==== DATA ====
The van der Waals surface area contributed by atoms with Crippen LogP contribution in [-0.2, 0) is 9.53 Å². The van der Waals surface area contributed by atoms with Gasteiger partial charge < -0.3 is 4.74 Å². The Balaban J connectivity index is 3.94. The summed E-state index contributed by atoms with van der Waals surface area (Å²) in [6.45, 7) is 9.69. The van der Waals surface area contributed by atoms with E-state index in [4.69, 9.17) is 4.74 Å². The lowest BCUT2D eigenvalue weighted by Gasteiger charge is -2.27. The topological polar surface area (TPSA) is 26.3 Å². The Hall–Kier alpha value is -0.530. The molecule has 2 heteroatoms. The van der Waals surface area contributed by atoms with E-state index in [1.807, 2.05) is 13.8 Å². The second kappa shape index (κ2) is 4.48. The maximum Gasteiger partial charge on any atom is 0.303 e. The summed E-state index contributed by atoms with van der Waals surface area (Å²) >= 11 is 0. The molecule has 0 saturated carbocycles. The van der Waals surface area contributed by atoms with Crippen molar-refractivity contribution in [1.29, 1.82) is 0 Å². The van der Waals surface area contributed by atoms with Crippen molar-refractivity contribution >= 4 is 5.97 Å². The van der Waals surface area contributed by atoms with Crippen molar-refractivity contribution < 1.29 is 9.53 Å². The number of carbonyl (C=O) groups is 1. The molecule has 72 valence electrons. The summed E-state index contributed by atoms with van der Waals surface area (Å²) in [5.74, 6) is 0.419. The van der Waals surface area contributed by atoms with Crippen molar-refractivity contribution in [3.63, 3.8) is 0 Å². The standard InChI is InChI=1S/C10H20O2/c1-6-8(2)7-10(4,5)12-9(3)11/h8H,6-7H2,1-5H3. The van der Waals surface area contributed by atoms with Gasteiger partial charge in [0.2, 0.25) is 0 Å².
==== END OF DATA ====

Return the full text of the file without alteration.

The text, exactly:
The van der Waals surface area contributed by atoms with Crippen LogP contribution in [-0.2, 0) is 9.53 Å². The van der Waals surface area contributed by atoms with Gasteiger partial charge < -0.3 is 4.74 Å². The Balaban J connectivity index is 3.94. The summed E-state index contributed by atoms with van der Waals surface area (Å²) in [6.45, 7) is 9.69. The van der Waals surface area contributed by atoms with E-state index in [4.69, 9.17) is 4.74 Å². The lowest BCUT2D eigenvalue weighted by Gasteiger charge is -2.27. The topological polar surface area (TPSA) is 26.3 Å². The Hall–Kier alpha value is -0.530. The molecule has 2 heteroatoms. The van der Waals surface area contributed by atoms with E-state index in [1.807, 2.05) is 13.8 Å². The second kappa shape index (κ2) is 4.48. The maximum Gasteiger partial charge on any atom is 0.303 e. The summed E-state index contributed by atoms with van der Waals surface area (Å²) >= 11 is 0. The molecule has 0 saturated carbocycles. The van der Waals surface area contributed by atoms with Crippen molar-refractivity contribution in [1.29, 1.82) is 0 Å². The van der Waals surface area contributed by atoms with Crippen molar-refractivity contribution >= 4 is 5.97 Å². The van der Waals surface area contributed by atoms with Crippen molar-refractivity contribution < 1.29 is 9.53 Å². The number of carbonyl (C=O) groups is 1. The molecule has 72 valence electrons. The summed E-state index contributed by atoms with van der Waals surface area (Å²) in [5.74, 6) is 0.419. The van der Waals surface area contributed by atoms with Crippen molar-refractivity contribution in [3.63, 3.8) is 0 Å². The standard InChI is InChI=1S/C10H20O2/c1-6-8(2)7-10(4,5)12-9(3)11/h8H,6-7H2,1-5H3. The van der Waals surface area contributed by atoms with Gasteiger partial charge in [0.2, 0.25) is 0 Å².